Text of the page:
"Man becomes posthuman. On the one hand, this is an Übermensch-technician, deftly reasoning, dealing with the mobile web, capable of loading information streams with data. On the other hand, he is an Untermensch, which is also a version of posthumanity. He is a consumer, user, sticking his finger and his eye into the 'friendly interface,' going through countless links.
"No longer capable of comprehending text, he is simply searching in the databases for that which corresponds to his perception of the 'here and now.' This is constant internautic wandering through simulated, winking objects when, staring at the screen, it is impossible to guess whether these are images on the screen or whether offline has begun, as he also continues to communicate with someone via Skype." (A. Dugin)
Sometimes, you have an idea for a photoshoot, but the City (teamed up with Mother Nature) decides to laugh at your expense (a bit...a lot!). In this particular case, Tokyo chose to engage in some serious "spitting."
And so you adjust the sails and follow the wind, which led us to the seedy side of Shinjuku (it's a trick: most of Shinjuku is delightfully unsavory!), where my stoic friend had to engage in what I'd call "extreme modelling." (It got more extreme with the other images, as Nature's mockery escalated.)
As you can tell, she handled it in a superb way.
Of course, the non-stop rain turned out to be a blessing in disguise, because the end result—this and the others (forthcoming)—is totally worth it.
Am I allowed to say that I love my own photograph? It's gritty and slick at the same time. Natural and posed.
The best part? Definitely the shoe laces!
Now, I'm just trying to refrain from calling these nascent series something terrible like "Shinjuku Vice."
Am I allowed to compliment myself?
Because I really LOVE this capture—everything about it—the sunlight, the lines of this Ueno Park (Tokyo) bridge, the two couples casting shadows in tandem.
In as far as documenting The City could be deliberate, this image actually is: having noticed the lines and lighting in this area, I took several photographs.
If I were to illustrate a basic Japanese-language textbook, this would be an image for te ni te wo toru (and that's as sentimental as this Russian Barbarian will ever get on this blog!).
I find the November-December period in the small town where I currently reside to be the most difficult one to handle. Nature is in the "in-between" stage--neither autumn, nor winter, in terms of fluctuating weather and aesthetics. Worse yet, sunsets before 5 pm in these shortest days of the year leave the streets dark (starless, moonless due to frequent cloud cover) with the exception of the small entertainment district in the downtown area.
There is a primordial urge to set bonfires in the snow.
I have spent most of my life in heavily urbanized spaces. Despite my own Kracauerite criticisms thereof, not to mention environmental ones, I still find myself missing the 24-hour electric lighting and the siren song of The City tricking you into forgetting that you live in an almost permanent Night (sometimes seasonally, and in terms of the metaphysics of Postmodernity--always).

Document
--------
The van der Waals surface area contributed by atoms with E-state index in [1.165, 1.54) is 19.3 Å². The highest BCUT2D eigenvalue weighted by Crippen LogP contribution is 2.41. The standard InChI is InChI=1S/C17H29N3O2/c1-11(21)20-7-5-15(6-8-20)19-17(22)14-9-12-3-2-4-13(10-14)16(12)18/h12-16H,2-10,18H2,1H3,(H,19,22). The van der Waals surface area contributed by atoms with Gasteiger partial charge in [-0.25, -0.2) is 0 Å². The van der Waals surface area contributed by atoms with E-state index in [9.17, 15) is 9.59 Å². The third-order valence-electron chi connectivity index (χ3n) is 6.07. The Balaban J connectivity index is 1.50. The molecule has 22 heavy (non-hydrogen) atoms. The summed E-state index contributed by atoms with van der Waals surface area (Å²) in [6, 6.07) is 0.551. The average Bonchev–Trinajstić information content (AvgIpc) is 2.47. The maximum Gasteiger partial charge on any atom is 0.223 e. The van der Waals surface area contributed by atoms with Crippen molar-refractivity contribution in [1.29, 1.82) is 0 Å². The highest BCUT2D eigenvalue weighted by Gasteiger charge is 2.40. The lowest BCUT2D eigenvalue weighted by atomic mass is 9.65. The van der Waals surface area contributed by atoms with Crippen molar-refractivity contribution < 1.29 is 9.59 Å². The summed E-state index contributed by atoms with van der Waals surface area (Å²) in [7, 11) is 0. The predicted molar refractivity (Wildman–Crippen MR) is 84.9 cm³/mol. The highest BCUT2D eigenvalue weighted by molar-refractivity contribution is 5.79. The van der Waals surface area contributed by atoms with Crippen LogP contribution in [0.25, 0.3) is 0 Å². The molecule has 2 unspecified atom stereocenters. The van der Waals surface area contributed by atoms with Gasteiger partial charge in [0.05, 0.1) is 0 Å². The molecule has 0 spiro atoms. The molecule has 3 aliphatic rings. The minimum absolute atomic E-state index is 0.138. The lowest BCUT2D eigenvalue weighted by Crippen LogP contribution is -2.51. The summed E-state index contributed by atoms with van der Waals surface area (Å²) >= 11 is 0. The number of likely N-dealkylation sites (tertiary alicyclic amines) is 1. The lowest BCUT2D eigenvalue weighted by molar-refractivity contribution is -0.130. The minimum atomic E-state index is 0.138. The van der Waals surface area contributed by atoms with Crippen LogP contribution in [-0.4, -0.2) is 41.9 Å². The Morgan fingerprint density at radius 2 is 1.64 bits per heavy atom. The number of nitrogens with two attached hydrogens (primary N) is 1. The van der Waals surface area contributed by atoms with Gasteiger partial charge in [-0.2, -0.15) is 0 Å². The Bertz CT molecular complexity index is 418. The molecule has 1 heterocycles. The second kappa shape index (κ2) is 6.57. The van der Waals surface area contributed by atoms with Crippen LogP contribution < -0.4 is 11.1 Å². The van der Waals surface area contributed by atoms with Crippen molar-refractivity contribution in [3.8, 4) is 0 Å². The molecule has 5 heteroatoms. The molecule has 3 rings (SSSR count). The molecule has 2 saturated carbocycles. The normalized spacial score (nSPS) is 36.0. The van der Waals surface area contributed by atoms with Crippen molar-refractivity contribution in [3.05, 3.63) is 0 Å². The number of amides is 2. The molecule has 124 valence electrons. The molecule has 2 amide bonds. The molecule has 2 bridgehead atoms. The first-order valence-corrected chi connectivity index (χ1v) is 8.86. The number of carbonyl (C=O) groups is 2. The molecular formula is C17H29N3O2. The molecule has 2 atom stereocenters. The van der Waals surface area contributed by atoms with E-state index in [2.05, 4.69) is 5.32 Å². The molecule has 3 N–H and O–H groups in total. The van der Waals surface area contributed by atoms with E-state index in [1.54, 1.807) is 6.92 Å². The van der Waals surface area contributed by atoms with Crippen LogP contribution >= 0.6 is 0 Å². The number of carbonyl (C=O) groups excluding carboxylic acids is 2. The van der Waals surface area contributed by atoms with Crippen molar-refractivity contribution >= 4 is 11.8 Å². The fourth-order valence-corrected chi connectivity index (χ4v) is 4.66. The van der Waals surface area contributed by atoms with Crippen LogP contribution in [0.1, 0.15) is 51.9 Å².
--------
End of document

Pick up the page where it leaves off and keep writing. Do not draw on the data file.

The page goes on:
That said, certain late-autumn sunsets can be startling, especially if you happen to meet them in a new place you discovered by chance simply by walking your dog in a different direction. Perhaps, it's the anticipation of total darkness that makes them so.
My favorite aspect of The City--any metropolis--after a torrential downpour is not the brilliant sunshine that comes afterward (sometimes, there is none). It is the reflections on the pavement giving an extra--skewed--dimension to an already multi-layered urban space. Perhaps, that is obvious. Less so, however, are the little pops of color here and there, like shed autumn leaves, that become just a little bit brighter.
Considering the brevity of my photographic adventure in London, I've included two teaser images I've posted earlier.
Having literally just gotten off the plane after an exhausting and rewarding whirlwind trip to London, U.K. and the American Northeast, I probably shouldn't be posting any blogs so as to avoid utter embarrassment in my current state of sleep deprivation.
However, I've decided to defy common sense likely because I've primarily done purely documentary photography in the last week and a half. And I'm starved for its artistic side, even if only involving aesthetically pleasing travel imagery!
So, I'm sharing a single photograph--one of my favorites from the streets of central London. You can probably tell why I've chosen this particular image: this is the Quintessential City, its geometry stripped to bare bones and and thus emphasized, contrasting the old with the new, and glistening with rainwater.
Documenting The City at night, such as this image of Nagoya, Japan preparing to celebrate its simulacrum of a Western-style Christmas, reminds me of Kracauer's observations:
"In the Luna Park, of an evening, a fountain is sometimes displayed illuminated by Bengal lights. Cones of red, yellow and green light, continually recreated, flee into the darkness. When the splendour is gone, it turns out to have come from the wretched, cartilaginous structure of a few little pipes. The fountain resembles the life of many employees. From its wretchedness it escapes into distraction, lets itself be illuminated with Bengal lights and, unmindful of its origin, dissolves into the nocturnal void."
(Siegfried Kracauer, The Salaried Masses: Duty and Distraction in Weimar Germany, 1929/30)